Morocco to gradually liberalise its domestic oil market
Morocco will implement a gradual liberalisation of its domestic oil market over the next six years as part of an
agreement with the European Union, a senior government minister said. General Affairs Minister Ahmed Lahlimi said a
cabinet meeting lifted the protection imposed in 1997 on refined oil products, including diesel oil.
"The move aims at encouraging new investments in the oil distribution sector," he said. Morocco liberalised in the 1990s imports of refined oil products but imposed heavy customs tariffs to protect main oil refiner Samir, then slated for sale.
Sweden-based Saudi Corral Holding purchased Samir and its subsidiary Societe Cherifienne des Petroles in 1997 for around $ 500 mm. A gradual lifting of these tariffs -- 10 % per year over six years -- was expected to begin this month in accordance with a free-trade zone agreement signed with the EU in 1996. "By 2007, Morocco's oil sector will be fully liberalised... This is a state commitment which will be implemented from this month," Lahlimi said.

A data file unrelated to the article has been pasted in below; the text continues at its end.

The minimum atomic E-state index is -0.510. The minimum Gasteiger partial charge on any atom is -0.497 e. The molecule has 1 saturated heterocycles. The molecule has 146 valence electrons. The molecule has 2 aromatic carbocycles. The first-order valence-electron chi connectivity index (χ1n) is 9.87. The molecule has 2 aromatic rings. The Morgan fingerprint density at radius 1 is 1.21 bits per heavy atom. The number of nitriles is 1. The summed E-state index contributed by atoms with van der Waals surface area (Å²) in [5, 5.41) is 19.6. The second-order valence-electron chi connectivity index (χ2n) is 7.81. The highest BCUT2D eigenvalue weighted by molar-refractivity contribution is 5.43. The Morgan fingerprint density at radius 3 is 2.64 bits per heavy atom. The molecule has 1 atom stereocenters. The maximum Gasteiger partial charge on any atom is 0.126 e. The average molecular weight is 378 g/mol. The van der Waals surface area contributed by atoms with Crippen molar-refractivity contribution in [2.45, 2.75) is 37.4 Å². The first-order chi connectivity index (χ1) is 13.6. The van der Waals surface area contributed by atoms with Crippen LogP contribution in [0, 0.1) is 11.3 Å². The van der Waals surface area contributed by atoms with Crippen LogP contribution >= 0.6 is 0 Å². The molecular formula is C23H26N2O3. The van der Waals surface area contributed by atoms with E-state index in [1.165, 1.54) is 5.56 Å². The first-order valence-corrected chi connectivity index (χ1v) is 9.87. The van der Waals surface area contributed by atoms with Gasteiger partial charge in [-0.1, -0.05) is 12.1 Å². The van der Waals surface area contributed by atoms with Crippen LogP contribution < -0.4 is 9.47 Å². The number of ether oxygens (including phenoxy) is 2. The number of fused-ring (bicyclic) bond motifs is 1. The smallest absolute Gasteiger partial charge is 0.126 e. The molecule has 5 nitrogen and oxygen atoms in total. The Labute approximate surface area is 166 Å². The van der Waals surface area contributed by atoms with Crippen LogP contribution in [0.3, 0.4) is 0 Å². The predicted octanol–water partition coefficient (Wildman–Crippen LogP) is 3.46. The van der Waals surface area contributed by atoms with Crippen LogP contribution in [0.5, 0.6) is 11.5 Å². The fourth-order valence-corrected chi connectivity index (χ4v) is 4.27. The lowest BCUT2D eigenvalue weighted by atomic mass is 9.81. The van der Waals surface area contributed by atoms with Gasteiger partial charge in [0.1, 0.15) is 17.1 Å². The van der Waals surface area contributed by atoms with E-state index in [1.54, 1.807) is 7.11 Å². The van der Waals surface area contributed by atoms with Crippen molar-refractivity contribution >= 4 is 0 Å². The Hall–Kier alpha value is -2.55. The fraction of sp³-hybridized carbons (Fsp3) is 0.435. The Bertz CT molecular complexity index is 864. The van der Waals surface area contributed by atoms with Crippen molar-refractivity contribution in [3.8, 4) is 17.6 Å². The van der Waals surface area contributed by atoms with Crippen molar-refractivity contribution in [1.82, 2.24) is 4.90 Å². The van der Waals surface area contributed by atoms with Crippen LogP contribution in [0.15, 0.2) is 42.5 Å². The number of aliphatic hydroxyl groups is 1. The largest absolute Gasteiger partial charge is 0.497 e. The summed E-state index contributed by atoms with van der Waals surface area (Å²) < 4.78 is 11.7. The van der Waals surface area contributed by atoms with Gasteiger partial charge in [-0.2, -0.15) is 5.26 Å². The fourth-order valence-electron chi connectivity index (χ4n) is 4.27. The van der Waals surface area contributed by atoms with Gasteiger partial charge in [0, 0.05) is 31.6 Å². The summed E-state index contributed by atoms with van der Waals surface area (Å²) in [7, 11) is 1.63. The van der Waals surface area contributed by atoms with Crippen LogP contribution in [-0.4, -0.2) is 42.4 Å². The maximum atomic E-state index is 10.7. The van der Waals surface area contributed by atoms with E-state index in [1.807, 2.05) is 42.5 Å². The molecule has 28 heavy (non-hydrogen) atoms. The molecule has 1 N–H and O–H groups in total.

Samir head Abderrahmane Saaidi said the move would jeopardise the development of his company. "We're very anxious...
Samir will face hard times because the government didn't gave us the necessary time to upgrade our refining units,"
Samir launched in 2000 a $ 700-mm investment plan over five years to modernise production tools and reduce the sulphur in its refined products. A former privatisation minister, Saaidi said the dismantlement of tariffs and a change in the price structure imposed by the liberalisation "will dramatically reduce Samir's profit margins".
Samir produces around 8.0 mm tpy of oil products (160,000 bpd), including 1.5 mm tons of diesel oil. It imports an extra 500,000 tpy to meet local demand.